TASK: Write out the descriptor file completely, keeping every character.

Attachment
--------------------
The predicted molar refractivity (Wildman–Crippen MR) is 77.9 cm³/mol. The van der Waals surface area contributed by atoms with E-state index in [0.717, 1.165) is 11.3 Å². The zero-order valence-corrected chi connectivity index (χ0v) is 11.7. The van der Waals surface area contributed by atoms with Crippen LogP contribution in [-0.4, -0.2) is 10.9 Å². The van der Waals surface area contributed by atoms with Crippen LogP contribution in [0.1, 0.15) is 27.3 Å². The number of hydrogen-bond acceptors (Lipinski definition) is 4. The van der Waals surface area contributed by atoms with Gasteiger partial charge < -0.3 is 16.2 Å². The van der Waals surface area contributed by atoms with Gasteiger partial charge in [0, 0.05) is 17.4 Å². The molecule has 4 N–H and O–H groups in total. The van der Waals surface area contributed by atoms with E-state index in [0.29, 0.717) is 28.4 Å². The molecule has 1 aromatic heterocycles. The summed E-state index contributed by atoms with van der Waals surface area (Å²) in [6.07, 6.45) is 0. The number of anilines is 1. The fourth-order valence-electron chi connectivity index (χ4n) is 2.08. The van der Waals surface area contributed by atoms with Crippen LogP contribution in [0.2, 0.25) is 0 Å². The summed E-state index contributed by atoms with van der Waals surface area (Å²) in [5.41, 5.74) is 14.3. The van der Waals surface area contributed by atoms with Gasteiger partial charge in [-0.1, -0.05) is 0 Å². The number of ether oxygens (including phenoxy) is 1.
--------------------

The predicted molar refractivity (Wildman–Crippen MR) is 77.9 cm³/mol. The van der Waals surface area contributed by atoms with E-state index in [0.717, 1.165) is 11.3 Å². The zero-order valence-corrected chi connectivity index (χ0v) is 11.7. The van der Waals surface area contributed by atoms with Crippen LogP contribution in [-0.4, -0.2) is 10.9 Å². The van der Waals surface area contributed by atoms with Crippen LogP contribution in [0.1, 0.15) is 27.3 Å². The number of hydrogen-bond acceptors (Lipinski definition) is 4. The van der Waals surface area contributed by atoms with Gasteiger partial charge < -0.3 is 16.2 Å². The van der Waals surface area contributed by atoms with Gasteiger partial charge in [0, 0.05) is 17.4 Å². The molecule has 4 N–H and O–H groups in total. The van der Waals surface area contributed by atoms with E-state index in [0.29, 0.717) is 28.4 Å². The molecule has 1 aromatic heterocycles. The summed E-state index contributed by atoms with van der Waals surface area (Å²) in [6.07, 6.45) is 0. The number of anilines is 1. The fourth-order valence-electron chi connectivity index (χ4n) is 2.08. The van der Waals surface area contributed by atoms with Crippen LogP contribution in [0.2, 0.25) is 0 Å². The summed E-state index contributed by atoms with van der Waals surface area (Å²) in [5.41, 5.74) is 14.3. The van der Waals surface area contributed by atoms with Gasteiger partial charge in [-0.1, -0.05) is 0 Å². The number of ether oxygens (including phenoxy) is 1.